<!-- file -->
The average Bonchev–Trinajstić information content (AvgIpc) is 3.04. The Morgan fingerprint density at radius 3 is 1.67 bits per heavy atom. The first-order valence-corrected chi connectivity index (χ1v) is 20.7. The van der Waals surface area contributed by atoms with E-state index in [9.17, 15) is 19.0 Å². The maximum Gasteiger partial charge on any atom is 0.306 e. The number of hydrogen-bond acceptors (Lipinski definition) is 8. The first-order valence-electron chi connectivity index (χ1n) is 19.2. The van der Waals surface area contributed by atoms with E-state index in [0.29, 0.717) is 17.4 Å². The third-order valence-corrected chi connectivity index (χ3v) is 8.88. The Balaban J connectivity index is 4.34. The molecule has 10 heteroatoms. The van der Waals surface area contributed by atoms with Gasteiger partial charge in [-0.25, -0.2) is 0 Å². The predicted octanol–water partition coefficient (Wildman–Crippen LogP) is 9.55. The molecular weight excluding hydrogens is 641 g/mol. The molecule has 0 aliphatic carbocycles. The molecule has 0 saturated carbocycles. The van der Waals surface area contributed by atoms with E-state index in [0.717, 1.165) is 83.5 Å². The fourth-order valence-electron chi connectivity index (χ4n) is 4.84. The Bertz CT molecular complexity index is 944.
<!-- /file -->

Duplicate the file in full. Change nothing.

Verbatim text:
The average Bonchev–Trinajstić information content (AvgIpc) is 3.04. The Morgan fingerprint density at radius 3 is 1.67 bits per heavy atom. The first-order valence-corrected chi connectivity index (χ1v) is 20.7. The van der Waals surface area contributed by atoms with E-state index in [9.17, 15) is 19.0 Å². The maximum Gasteiger partial charge on any atom is 0.306 e. The number of hydrogen-bond acceptors (Lipinski definition) is 8. The first-order valence-electron chi connectivity index (χ1n) is 19.2. The van der Waals surface area contributed by atoms with E-state index in [0.29, 0.717) is 17.4 Å². The third-order valence-corrected chi connectivity index (χ3v) is 8.88. The Balaban J connectivity index is 4.34. The molecule has 10 heteroatoms. The van der Waals surface area contributed by atoms with Gasteiger partial charge in [-0.25, -0.2) is 0 Å². The predicted octanol–water partition coefficient (Wildman–Crippen LogP) is 9.55. The molecular weight excluding hydrogens is 641 g/mol. The molecule has 0 aliphatic carbocycles. The molecule has 0 saturated carbocycles. The van der Waals surface area contributed by atoms with E-state index in [0.717, 1.165) is 83.5 Å². The fourth-order valence-electron chi connectivity index (χ4n) is 4.84. The Bertz CT molecular complexity index is 944.